Fence on a personal best, I pass the last corner towards the finish line of the half marathon. There is silence, then cries of recognition as spectators see a runner heading for the chute. I tap into that last store of energy and break the duct tape at my front door, as my toddler jumps up and down screaming, “Go mommy, go!” Leaning over for my daughter to place a medal around my neck, I smile at the homemade “FINISH” sign hanging above my head. It’s road racing during a pandemic.
If you had told me a year ago that I would embark on my sixth virtual race, I would have spat my Gatorade. Like most runners, I thrive in organized races: the cheering of the crowd, the camaraderie of other runners, the anticipation of the post-race party, the pungent smell of overcrowded outbuildings. In fact, I could do without the latter.
What virtual racing lacks in other humans makes up for in flexibility (and no lines for porta-pots). Participants hit the road (or on a treadmill) on their own to cover a distance defined by a race organizer, track their progress on a watch or phone, upload data to an online platform and receive a commemorative medal by mail. The start time and location and the route of the race can be found wherever you choose. What is missing from this method of running is precisely what has been missing from all parts of our lives for the past year: society.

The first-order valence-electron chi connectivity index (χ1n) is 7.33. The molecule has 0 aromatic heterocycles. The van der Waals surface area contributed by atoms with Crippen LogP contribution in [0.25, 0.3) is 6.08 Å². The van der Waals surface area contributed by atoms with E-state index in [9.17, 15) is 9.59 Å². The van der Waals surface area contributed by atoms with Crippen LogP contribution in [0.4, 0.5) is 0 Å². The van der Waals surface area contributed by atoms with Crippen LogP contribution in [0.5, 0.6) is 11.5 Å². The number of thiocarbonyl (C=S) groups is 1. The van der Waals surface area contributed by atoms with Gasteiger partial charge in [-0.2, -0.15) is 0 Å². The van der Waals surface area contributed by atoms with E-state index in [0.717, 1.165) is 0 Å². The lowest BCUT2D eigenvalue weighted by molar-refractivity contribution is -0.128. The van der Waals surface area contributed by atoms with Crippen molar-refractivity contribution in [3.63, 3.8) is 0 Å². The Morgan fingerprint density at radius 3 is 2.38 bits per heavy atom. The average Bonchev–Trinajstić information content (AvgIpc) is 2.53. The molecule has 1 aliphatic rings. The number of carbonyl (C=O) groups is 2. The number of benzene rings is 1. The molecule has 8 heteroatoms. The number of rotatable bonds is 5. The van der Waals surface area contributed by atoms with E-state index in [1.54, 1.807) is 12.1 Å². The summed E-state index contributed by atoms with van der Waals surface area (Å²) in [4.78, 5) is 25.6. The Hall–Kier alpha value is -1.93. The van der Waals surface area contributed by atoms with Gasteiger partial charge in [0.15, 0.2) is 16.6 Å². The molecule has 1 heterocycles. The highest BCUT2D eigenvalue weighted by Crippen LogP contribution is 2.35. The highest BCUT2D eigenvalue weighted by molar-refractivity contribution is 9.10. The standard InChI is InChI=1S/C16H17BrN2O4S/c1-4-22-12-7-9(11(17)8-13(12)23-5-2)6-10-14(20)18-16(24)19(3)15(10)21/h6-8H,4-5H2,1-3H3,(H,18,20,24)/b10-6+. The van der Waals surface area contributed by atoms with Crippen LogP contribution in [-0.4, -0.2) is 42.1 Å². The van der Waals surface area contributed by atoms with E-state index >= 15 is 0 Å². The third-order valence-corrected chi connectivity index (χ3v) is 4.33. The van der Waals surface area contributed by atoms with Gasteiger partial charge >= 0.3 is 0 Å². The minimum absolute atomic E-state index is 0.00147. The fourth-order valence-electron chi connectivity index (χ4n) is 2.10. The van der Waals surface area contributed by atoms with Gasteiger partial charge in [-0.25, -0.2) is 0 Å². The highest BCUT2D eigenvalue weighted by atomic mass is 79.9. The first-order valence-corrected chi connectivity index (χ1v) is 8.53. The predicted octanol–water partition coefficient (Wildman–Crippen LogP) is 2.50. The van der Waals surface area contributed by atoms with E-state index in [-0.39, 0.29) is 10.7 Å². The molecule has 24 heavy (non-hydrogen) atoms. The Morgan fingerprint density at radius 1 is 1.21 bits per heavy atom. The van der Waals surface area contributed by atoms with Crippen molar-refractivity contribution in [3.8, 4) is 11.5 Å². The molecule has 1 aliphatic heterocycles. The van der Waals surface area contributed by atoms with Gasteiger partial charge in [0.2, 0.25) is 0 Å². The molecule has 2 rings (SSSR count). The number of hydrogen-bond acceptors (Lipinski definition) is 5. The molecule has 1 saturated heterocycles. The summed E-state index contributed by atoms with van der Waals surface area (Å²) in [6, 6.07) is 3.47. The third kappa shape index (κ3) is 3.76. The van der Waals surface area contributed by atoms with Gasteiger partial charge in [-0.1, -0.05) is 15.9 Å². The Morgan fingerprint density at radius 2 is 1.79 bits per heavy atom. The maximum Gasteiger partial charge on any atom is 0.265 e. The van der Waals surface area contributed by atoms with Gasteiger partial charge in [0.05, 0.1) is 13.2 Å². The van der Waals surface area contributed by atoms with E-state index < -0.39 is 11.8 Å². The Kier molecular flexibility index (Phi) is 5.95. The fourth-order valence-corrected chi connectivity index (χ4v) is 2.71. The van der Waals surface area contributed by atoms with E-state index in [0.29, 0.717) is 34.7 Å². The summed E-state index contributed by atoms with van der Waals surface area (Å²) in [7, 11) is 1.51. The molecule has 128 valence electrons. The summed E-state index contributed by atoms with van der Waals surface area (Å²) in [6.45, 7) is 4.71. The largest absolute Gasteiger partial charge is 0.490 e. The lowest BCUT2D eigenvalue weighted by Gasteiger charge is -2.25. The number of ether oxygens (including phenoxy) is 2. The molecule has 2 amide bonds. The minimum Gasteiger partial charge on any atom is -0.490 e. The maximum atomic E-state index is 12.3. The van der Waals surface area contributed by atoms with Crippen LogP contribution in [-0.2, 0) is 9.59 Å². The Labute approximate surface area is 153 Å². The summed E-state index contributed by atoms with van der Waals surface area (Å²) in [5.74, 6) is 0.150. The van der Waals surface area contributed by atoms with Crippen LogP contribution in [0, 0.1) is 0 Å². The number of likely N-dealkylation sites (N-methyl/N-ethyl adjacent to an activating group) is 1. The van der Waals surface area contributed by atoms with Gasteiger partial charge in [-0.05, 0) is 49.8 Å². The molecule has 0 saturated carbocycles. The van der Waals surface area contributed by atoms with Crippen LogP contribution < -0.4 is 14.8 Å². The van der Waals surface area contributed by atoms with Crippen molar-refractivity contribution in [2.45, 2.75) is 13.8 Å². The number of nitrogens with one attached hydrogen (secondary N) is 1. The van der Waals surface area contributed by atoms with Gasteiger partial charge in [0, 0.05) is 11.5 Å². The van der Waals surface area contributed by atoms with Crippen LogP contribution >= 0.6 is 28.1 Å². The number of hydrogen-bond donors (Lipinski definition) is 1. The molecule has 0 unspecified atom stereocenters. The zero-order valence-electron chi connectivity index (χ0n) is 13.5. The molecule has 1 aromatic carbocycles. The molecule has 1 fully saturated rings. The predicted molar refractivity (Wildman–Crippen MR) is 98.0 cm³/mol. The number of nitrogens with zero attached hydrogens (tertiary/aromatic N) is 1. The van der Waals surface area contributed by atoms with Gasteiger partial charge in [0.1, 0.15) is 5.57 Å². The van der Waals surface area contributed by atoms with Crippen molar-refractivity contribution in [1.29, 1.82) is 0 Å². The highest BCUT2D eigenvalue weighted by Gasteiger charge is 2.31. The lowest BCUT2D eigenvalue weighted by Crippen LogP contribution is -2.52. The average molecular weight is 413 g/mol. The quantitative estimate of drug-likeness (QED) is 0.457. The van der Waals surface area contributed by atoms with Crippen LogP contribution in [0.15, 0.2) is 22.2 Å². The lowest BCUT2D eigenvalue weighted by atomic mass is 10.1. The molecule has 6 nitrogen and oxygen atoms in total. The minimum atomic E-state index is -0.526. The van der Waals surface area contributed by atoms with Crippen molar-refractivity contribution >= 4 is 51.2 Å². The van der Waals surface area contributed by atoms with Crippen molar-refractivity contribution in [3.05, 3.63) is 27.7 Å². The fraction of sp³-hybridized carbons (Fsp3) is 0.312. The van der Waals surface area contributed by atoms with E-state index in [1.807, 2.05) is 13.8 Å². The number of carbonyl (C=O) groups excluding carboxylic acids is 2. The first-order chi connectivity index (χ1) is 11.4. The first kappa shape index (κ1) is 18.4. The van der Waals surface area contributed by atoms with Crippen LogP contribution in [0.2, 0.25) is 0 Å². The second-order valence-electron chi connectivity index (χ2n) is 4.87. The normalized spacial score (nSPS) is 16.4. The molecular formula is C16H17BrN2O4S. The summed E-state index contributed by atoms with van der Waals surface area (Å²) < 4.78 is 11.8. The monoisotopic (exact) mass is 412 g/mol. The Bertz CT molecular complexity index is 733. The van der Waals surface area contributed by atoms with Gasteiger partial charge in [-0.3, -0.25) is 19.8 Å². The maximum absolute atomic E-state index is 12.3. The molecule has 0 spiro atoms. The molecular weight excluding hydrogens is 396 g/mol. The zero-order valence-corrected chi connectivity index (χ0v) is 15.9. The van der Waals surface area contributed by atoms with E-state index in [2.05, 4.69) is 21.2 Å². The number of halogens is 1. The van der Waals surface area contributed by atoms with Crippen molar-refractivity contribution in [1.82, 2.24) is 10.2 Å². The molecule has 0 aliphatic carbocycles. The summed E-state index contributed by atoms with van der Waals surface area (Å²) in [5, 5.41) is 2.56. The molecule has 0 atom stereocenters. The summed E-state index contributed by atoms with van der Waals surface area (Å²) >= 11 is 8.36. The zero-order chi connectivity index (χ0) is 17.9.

Before I started trying to get pregnant in 2016, I spent most weekends lacing up my sneakers for a run, lubricating my bike chain for a long group ride, or enlisting another strong man to wrap around. my arms in duct tape before lifting the atlas stones. That is, I hardly ever trained or competed solo.
Then my husband and I decided to start a family, which became his own challenge, with our fertility doctors as the training team and other couples as our perceived competition. I was encouraged by our doctor to cut back on strenuous exercise so running was irrelevant as we struggled. When I was finally able to return to the field in March 2020, having successfully conceived and delivered two healthy babies in 2018 and 2019, I had all the energy back from a toy racing car pulled to its limit. I was ready.
Then that month, along with everyone else, my first postpartum run was canceled. With a newborn, solo outings seemed sacred. So when the race organizers offered the options of refunding or finishing the race at our own pace (with the medal and t-shirt sent by mail), I didn’t hesitate before committing to my goal again.
As I would before a normal race day, I put my clothes on the day before and went to bed early. The morning of the race looked a little different: I had a slow breakfast with my husband and daughters, planned and then reconfigured my running route, and laced my shoes to the line. departure – which was, conveniently, the end of my driveway. I hit a personal best and was home in time to kiss my child before she left for preschool. I was addicted.
How to choose an event
In the past year, I have completed one 8k, two 10k and one half marathon; I also rode the Toronto subway and traveled the distance from Atlanta to Washington, DC, all via a virtual race organizer, all solo. Next stop: Mount Everest.
That’s the beauty of pandemic racing – you can cover classic racing distances or take a less traveled virtual road.